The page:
Al Zubarah Archaeological Site
Location: Al Shamal Date of Inscription: 2013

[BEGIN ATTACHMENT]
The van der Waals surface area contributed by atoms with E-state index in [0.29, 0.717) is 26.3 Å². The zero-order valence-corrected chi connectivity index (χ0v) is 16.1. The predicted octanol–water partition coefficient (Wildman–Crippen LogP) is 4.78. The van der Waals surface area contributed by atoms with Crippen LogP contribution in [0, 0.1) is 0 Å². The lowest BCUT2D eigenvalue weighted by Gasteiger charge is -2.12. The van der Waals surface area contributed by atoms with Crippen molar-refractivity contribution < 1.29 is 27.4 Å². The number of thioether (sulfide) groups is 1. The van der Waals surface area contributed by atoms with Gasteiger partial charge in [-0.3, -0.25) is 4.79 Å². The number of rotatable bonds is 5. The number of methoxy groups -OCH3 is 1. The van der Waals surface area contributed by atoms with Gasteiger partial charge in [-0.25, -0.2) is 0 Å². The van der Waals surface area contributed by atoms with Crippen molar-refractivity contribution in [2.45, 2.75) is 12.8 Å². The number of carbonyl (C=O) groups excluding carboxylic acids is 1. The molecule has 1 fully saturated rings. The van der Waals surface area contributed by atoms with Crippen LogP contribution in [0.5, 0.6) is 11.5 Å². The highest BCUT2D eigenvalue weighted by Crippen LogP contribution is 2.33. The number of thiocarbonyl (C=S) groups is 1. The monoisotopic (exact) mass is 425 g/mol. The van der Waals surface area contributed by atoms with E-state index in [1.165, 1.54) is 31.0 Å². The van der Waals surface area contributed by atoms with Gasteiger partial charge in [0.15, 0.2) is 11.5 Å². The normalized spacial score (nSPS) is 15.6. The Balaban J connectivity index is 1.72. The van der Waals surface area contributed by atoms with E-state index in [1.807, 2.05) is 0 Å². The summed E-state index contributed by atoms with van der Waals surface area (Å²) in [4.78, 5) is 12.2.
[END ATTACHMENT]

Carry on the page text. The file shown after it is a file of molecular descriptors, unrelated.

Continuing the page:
Al Zubarah is a walled coastal town founded by merchants from Kuwait and had trading links across the Indian Ocean, Arabia and Western Asia. It flourished as a pearling and trading centre from the late 18th century to the early 19th century before being destroyed in 1811 and abandoned in the early 1900s. The town was one of the many prosperous fortified trading towns developed in the Persian Gulf around the 9th century AD. The remains of the site have been well-preserved by a layer of sand blown over from the nearby desert and is the only remaining complete urban plan of an Arabian pearling town; the site stands as an exceptional testimony to the trading activities that sustained the coastal towns and exemplifies the foundations that eventually led to the creation of modern-day Gulf states. Only a small part of the town has been excavated and among the remains are palaces, streets, courtyard houses, mosques, fishermen’s huts, a harbour, double defence walls, a canal, walls and cemeteries. Remains of Zubarah Fort, built by Sheikh Abdullah bin Jassim Al Thani in 1938 to serve as a coast guard station, was later restored as a musuem to display findings uncovered in the nearby Al Zubarah archaeological site.